Book review: “The Bell Jar”

Reviewed by Claudette Breaux

From staff and wire reports

May 22 at 10:27 am  | Mobile Reader | Pring this storyPrint 

Claudette Breaux
Claudette Breaux
The Bell Jar by Sylvia Plath is often regarded as a classic piece of literature.

Written and set in the sixties, The Bell Jar tells the fictional story of Esther Greenwood.

Given the chance of a lifetime, Esther Greenwood wins a competition that takes her to New York City to work for a women’s magazine for a month. Lost in the whirlwind of extravagance and awful experiences, Esther struggles to stay motivated. When she returns to her home in Massachusetts, her life begins to spiral out of control as she starts to confront her burgeoning mental illness. After a failed suicide attempt, she is admitted to a hospital and spends the rest of the novel struggling with her personal and mental health issues.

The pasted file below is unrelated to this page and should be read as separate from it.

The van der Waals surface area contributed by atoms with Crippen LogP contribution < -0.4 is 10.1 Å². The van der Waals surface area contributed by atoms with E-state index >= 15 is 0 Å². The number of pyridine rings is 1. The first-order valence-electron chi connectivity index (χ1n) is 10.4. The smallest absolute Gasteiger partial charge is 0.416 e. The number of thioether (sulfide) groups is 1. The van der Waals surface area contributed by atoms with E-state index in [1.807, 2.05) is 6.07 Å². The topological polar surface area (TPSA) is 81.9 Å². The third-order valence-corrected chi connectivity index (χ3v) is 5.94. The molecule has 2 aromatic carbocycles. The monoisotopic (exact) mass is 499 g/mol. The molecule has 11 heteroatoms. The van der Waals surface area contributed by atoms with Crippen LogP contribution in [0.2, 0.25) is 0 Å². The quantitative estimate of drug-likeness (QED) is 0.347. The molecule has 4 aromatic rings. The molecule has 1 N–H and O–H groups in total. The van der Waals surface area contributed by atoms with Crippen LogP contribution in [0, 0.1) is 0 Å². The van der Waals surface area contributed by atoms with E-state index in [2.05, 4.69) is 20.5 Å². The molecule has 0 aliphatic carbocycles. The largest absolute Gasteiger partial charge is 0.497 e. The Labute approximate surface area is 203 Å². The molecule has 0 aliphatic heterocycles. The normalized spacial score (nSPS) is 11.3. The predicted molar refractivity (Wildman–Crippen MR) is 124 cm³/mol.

It is clear why The Bell Jar is considered a classic. The simple writing style that is  interspersed with dry humor both highlights and lightens the  dark tone of the novel.

While not a lighthearted read, I loved the novel. It was poignant and well written, and I would definitely recommend this novel.

Claudette Breaux is a graduating senior in the Gifted program at Hahnville High, and she plans to attend Beloit College in Wisconsin. She enjoys knitting and reading.

Editor’s note: Book reviews are published weekly during the summer in agreement with Hahnville High School gifted English teacher Deborah Unger in conjunction with the Brown Foundation Service Learning Program.




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